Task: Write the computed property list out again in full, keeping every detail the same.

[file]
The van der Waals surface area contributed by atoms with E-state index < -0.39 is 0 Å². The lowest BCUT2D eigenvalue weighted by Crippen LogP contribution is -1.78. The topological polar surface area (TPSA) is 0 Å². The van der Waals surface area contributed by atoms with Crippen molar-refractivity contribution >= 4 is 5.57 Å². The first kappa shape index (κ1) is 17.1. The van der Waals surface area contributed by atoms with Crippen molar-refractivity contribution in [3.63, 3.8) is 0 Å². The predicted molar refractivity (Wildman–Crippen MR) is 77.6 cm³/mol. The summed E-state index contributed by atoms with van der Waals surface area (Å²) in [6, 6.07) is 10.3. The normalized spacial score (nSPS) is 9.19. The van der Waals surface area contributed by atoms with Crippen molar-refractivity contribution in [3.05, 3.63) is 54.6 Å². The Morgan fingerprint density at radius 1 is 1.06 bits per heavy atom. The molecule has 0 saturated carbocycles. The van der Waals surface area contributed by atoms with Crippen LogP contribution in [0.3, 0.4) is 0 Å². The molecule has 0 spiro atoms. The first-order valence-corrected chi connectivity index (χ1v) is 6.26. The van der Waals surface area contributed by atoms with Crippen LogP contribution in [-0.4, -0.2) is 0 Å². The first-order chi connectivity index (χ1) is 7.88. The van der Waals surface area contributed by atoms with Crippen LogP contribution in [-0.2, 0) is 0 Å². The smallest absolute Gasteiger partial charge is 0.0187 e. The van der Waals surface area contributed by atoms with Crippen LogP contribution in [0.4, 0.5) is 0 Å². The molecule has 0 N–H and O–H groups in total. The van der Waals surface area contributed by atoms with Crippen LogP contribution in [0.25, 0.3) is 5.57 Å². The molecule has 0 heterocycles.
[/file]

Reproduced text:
The van der Waals surface area contributed by atoms with E-state index < -0.39 is 0 Å². The lowest BCUT2D eigenvalue weighted by Crippen LogP contribution is -1.78. The topological polar surface area (TPSA) is 0 Å². The van der Waals surface area contributed by atoms with Crippen molar-refractivity contribution >= 4 is 5.57 Å². The first kappa shape index (κ1) is 17.1. The van der Waals surface area contributed by atoms with Crippen molar-refractivity contribution in [3.63, 3.8) is 0 Å². The predicted molar refractivity (Wildman–Crippen MR) is 77.6 cm³/mol. The summed E-state index contributed by atoms with van der Waals surface area (Å²) in [6, 6.07) is 10.3. The normalized spacial score (nSPS) is 9.19. The van der Waals surface area contributed by atoms with Crippen molar-refractivity contribution in [3.05, 3.63) is 54.6 Å². The Morgan fingerprint density at radius 1 is 1.06 bits per heavy atom. The molecule has 0 saturated carbocycles. The van der Waals surface area contributed by atoms with Crippen LogP contribution in [0.3, 0.4) is 0 Å². The molecule has 0 spiro atoms. The first-order valence-corrected chi connectivity index (χ1v) is 6.26. The van der Waals surface area contributed by atoms with Crippen LogP contribution in [-0.4, -0.2) is 0 Å². The first-order chi connectivity index (χ1) is 7.88. The van der Waals surface area contributed by atoms with Crippen LogP contribution in [-0.2, 0) is 0 Å². The smallest absolute Gasteiger partial charge is 0.0187 e. The van der Waals surface area contributed by atoms with Crippen LogP contribution in [0.4, 0.5) is 0 Å². The molecule has 0 N–H and O–H groups in total. The van der Waals surface area contributed by atoms with Crippen LogP contribution in [0.25, 0.3) is 5.57 Å². The molecule has 0 heterocycles.